Haass is wrong. Patience provides you with a better perception; it prevents the errors that come from a rash rush to judgment. But Haass has assumed his conclusion and made it fit the circumstance. He has reduced the President’s incredible strength to wait without wasting resources into a waste of time. He deliberately denies that patience is an investment of time, rewarded by its unique benefits of resolve and understanding—a special quality of the President’s keen insight, tied to his clarity and force of intellect. For some, the President is always on the wrong side of their either/or. Likewise, the either/or of “boots or no boots” (to use US combat troops in Iran and Syria or no) is distorting the military argument and misleading strategy by failing to focus on choices outside the forced choices that neocons like Haass embrace and take comfort with in their sleep. The purpose of forced choices is to create limits. They do not enhance freedom; they tighten restrictions. They ignore options.
We see how the forced choices of either/or set limits on the domestic front. Voting rights, women’s rights, fracking, education standards, taxes, healthcare, immigration are all discussed without nuances—which prevents using the overlooked details to find a path that is reinforced and refined by answering its objections and working in its strengths; instead, Haass and his ilk double down on win or lose and participate in the giddy exercise of shutting down the government or the repetitive stupidity of voting 54 times to repeal a healthcare bill without a chance of success and with no alternative. Continue reading In the Fight Against ISIL, Going Beyond Either/Or
The story of the Jericho Road is well-known to many; a man traveling down the dangerous 17-mile old world passage that climbs between Jericho and Jerusalem; it is winding, steep, remote. Historically known as the Bloody Pass; in the one biblical story from the Gospels, a man is jumped by a gang of marauders and falls injured, unable to help himself. Several men of supposed good will—including a priest—pass him without offering aid. They see him and ignore him. Who knows why? One thing is clear: the victim is not their neighbor.
Not only in the sense of a person who is not of their community or one whose identity is unknown, but also in the sense of ethical action—a willingness to offer a hand to someone in need in times when danger threatens even good intent.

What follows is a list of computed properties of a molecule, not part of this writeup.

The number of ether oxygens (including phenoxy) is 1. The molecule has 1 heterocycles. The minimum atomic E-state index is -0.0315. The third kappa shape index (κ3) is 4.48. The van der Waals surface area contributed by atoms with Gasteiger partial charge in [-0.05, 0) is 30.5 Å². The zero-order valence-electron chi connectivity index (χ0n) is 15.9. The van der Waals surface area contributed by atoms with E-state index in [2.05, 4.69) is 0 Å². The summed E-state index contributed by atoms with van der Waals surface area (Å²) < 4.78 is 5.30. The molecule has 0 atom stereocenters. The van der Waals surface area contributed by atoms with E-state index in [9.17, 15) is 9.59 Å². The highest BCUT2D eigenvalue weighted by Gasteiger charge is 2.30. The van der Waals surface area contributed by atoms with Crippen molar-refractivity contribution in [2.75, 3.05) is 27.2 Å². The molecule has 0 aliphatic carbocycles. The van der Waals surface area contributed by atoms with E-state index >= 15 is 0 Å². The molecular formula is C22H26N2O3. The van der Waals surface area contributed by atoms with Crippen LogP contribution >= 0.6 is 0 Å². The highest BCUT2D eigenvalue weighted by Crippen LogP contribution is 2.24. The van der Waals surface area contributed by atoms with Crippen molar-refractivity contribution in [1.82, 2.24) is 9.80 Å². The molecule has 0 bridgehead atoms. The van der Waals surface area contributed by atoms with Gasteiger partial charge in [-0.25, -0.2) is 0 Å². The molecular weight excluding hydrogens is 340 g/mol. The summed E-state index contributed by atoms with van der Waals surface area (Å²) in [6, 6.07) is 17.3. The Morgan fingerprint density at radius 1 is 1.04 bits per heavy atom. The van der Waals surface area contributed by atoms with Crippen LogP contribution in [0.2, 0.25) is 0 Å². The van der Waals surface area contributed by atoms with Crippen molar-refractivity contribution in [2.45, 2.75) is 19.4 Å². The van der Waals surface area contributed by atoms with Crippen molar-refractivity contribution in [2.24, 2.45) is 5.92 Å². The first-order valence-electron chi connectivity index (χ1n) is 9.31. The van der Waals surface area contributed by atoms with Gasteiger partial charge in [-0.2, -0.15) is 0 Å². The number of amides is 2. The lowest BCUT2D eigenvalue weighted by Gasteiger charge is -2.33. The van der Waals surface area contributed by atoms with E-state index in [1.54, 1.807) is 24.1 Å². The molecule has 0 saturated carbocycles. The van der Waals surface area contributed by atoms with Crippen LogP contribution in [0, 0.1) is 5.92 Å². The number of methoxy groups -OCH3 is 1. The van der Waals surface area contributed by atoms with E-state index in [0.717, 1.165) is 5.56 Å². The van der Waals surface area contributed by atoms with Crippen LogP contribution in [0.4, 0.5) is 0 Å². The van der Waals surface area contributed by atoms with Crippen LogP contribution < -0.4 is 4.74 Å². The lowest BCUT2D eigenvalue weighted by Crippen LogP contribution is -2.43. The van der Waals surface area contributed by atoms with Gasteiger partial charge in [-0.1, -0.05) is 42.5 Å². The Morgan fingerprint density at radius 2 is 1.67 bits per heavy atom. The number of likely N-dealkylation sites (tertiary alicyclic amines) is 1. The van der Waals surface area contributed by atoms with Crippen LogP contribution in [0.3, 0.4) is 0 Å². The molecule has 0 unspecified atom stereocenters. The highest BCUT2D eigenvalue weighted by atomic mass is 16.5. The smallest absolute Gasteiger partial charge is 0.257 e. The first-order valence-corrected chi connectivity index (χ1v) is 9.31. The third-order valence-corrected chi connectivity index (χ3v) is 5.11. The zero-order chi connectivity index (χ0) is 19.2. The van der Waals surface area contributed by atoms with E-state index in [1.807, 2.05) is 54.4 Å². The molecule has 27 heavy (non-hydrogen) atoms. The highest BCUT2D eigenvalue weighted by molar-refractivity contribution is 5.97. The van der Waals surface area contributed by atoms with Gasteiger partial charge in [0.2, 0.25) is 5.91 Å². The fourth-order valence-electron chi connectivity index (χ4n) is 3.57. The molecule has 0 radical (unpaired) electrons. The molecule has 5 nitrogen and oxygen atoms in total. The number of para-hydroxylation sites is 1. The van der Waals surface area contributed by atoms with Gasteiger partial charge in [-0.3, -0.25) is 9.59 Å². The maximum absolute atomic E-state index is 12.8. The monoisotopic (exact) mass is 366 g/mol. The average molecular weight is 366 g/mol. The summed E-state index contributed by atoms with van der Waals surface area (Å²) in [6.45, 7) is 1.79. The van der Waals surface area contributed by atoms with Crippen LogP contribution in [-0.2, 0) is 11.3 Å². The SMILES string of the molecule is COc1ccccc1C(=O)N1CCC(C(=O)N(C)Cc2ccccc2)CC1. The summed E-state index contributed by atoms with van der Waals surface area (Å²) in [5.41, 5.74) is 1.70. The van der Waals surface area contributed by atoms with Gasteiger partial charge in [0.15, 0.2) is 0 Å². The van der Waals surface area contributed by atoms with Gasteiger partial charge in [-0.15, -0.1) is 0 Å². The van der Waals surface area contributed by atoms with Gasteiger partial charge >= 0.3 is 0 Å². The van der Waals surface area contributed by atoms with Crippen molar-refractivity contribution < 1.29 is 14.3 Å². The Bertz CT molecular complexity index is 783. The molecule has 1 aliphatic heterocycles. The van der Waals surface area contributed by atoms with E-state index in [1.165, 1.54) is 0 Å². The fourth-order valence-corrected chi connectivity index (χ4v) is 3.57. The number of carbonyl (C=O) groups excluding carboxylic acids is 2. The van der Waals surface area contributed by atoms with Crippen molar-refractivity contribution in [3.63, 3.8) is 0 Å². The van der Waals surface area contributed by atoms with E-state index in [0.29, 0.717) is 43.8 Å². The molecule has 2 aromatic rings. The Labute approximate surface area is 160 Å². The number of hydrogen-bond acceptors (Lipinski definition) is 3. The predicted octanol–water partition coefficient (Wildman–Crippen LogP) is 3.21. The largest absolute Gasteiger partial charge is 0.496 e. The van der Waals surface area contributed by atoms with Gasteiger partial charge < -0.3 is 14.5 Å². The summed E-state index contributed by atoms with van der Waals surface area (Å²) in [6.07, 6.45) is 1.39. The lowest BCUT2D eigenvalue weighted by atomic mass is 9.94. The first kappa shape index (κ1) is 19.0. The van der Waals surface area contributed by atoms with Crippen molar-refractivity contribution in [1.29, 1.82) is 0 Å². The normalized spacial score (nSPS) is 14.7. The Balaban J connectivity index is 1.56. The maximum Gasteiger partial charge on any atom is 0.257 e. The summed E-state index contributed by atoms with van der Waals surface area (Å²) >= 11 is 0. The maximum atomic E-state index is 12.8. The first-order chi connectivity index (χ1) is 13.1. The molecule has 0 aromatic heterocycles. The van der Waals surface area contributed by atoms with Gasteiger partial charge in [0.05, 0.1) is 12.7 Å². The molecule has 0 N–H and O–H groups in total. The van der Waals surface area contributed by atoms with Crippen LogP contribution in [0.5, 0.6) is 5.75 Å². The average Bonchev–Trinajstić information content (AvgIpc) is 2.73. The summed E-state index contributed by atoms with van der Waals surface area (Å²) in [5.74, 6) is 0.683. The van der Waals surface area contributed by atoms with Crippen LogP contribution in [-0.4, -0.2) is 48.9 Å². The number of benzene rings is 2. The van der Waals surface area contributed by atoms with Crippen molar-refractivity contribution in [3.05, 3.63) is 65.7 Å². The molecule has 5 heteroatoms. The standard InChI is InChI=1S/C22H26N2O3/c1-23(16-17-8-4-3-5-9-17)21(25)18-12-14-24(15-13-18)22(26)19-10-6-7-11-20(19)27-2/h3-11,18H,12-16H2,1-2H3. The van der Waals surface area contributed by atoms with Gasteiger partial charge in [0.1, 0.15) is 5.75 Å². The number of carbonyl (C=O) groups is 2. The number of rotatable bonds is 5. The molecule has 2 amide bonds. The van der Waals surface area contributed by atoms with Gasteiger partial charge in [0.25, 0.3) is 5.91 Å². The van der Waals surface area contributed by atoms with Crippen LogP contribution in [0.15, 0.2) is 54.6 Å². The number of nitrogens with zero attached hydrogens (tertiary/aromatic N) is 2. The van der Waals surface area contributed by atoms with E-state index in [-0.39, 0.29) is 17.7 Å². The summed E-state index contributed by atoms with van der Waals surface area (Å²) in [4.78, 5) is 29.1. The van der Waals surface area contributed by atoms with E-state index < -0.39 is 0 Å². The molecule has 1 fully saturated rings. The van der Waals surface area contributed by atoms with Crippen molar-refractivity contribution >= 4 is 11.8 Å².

The ethical will which fails or is abandoned has a political and social side. Ethical choices have powerful consequences that quickly grow complicated and cover a broad range of actions. Immediate reflection shows the idea of the neighbor is at the center of our domestic politics. And the idea of the neighbor and ethical action is a paired “who and what” that underscores the immigration crisis that carried tens of thousands of children to our borders, our school lunch programs and the fight against obesity, the school-prison pipeline (middle school children in handcuffs taken out of school), our support for affordable healthcare (ethical actions of costs, coverage and value) and violence against women (perpetrator and societal victim blaming). The answer to “who” identifies the persons and communities, the victims we are ethically tasked to love and help, to take risks ourselves in order to render aid, to challenge the inherent dangers by our actions. As our national resolve weakens or gives in to hate and fear, the list of “who” grows short.
Who we see as our neighbor positions us on the political spectrum. It often determines the laws we support and social action we engage in (California communities illegally stopping government buses of immigrants from entering government facilities weren’t met with militarized policing as has been seen in protests elsewhere). Who we see as our neighbor often shapes the attitudes that are the milieu of society and define the bottom line of survival. It determines who we look up to and down on, the level of anger and respect we have for individuals and institutions. It separates us into friends and enemies.
So on the verge of US military engagement, as the world is rife with hot spots, as US domestic officials’ and pundits’ sound bites call, without clear specifics, for Presidential impeachment for high crimes (an echo that also engulfs Hillary Clinton’s unannounced run for President!), who is our neighbor? Is the President right to patiently, stubbornly push Iraq to create an inclusive government (making neighbors of distrustful clans) before increasing military aid to resist ISIL? ISIL, the well armed and financed jihadist extremists who control oil production facilities, and at one point held Iraq’s major dam, and whose fighters are only a short drive from Baghdad? Do the beheadings of two Americans change the equation? What should the good neighbor do?